Are the COP15 Biodiversity aims at risk over funding issues?
After two weeks of negotiations, delegates at the COP 15 summit finally achieve a landmark decision, but only after considerable debate.
Developing countries stage a mass walk-out of the global conference on conserving the world’s biodiversity, claiming concerns about how those efforts would be funded had fallen down the pecking order.
The question of how much developing countries should pay towards achieving these biodiversity targets has long been a stumbling block amongst negotiators.
Most of the world’s biodiversity is located in the poorer countries of the global south. Most of the wealth — much of which was created at the expense of the world’s biodiversity — exists in the north.
Developing nations point out that as developed countries are primarily responsible for the loss of biodiversity since the Industrial Revolution, it is only equitable for those responsible for the loss should contribute more towards reversing it.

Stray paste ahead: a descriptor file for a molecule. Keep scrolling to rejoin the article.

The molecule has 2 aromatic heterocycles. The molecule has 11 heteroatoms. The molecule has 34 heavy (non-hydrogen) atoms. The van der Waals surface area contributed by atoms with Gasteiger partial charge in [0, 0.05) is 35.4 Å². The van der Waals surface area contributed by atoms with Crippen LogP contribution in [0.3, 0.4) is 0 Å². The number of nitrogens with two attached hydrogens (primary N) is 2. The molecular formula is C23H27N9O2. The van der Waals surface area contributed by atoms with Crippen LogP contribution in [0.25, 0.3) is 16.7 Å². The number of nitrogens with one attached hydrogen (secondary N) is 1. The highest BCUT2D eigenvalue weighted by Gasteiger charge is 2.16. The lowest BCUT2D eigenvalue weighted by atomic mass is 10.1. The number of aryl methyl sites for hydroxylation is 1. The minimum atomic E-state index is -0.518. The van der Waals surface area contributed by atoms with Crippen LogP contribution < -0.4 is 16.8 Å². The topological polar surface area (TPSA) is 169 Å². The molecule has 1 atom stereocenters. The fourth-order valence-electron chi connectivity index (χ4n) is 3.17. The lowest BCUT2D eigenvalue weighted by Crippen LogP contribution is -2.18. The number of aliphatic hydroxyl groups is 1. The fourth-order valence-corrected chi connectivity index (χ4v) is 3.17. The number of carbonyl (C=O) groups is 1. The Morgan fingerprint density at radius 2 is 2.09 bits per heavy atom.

Estimates vary widely between US$200 billion to US$700 billion per year, including the redirection of public subsidies from projects that damage biodiversity to those that support it.
Delegates have disagreed on whether the money should be funneled through a new fund or existing channels. Transparency and disclosure are also topics of discussion.
Climate change and biodiversity are closely linked. Scientists have concluded that it will be impossible to hold global warming to 1.5 C without saving at least one-third of the planet.
However, by the conclusion of the conference on 19 December, progress on most fronts had been made. Nations approved a historic deal to reverse decades of environmental destruction, pledging to secure 30 percent of the planet as a protected zone by 2030 and to pay US$30 billion (HK$234 billion) in yearly conservation aid for the developing world.
Developed nations pledged to increase financial aid to the developing world to US$20 billion annually by 2025, rising to US$30 billion a year by 2030, while ensuring 30 percent of land and sea areas are effectively conserved and managed by the end of this decade.
So, despite the somewhat contentious nature of the deliberations, after a marathon final-day session, differences were put aside, concessions made and the environment should be the big winner.